**** ”“He knocked on the door and plaintiff opened it but did not invite him inside. After a short conversation she told him to respect her wishes and to leave. ‘He got angry. He started saying very—in a loud voice “I love you, I don’t know, I’m sorry.’” She was afraid of what he was going to do, and said ‘Please leave, I’m scared. I will call the police.’ ‘And that’s when he shouted at me through my door window, I want to see you do that.’ Defendant still did not leave, he paced around her porch for about 10 minutes. After about ten minutes he called her from his cell phone and told her he was leaving. He asked her not to be scared, but she was scared because he was angry. On two prior occasions during their relationship when he had gotten angry he became physical with her. He left before the police arrived.”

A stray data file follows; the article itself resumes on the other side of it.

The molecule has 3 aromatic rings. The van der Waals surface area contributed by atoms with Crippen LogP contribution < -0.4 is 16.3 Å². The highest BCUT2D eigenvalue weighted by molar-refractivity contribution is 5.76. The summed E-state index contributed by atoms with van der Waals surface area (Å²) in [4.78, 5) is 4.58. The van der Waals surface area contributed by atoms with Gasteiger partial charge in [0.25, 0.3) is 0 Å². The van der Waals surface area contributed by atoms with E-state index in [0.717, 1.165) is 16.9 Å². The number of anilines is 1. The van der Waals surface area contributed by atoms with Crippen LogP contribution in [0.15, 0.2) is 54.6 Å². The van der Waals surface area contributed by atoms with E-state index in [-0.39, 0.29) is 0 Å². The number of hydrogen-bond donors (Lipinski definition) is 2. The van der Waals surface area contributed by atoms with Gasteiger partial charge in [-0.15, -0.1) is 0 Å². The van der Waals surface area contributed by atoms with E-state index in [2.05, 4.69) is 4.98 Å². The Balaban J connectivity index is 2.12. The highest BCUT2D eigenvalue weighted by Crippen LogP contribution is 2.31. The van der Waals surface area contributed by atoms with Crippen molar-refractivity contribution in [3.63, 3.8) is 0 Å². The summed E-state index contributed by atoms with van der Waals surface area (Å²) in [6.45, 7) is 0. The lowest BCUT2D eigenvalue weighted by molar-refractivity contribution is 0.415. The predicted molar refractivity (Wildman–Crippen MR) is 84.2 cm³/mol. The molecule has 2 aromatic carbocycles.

Friday, March 28, 2014

Wednesday, March 26, 2014

Recovery under the Hague Convention

Christian Nørgaard, a Danish computer science engineer was working in California when he met and married Tammy Zied, a software engineer. They married in Redwood City, California and had two daughters, Mia and Sarah, both born in California. The family moved to Germany then Denmark for Christian’s employment. 

While living in Denmark, the couple separated and in 2012, the Danish courts granted sole custody of both children to Christian. Tammy accused Christian of violence against her and the daughters. Mia began running away from Christian’s home, according to Tammy, to "escape the violence". Last May, Mia arrived in the United States and Sarah was left in Denmark with Christian. It is unclear whether Mia came to the United States with permission of Christian and was never returned, or whether Mia went to the United States without the consent of Christian and against the court order.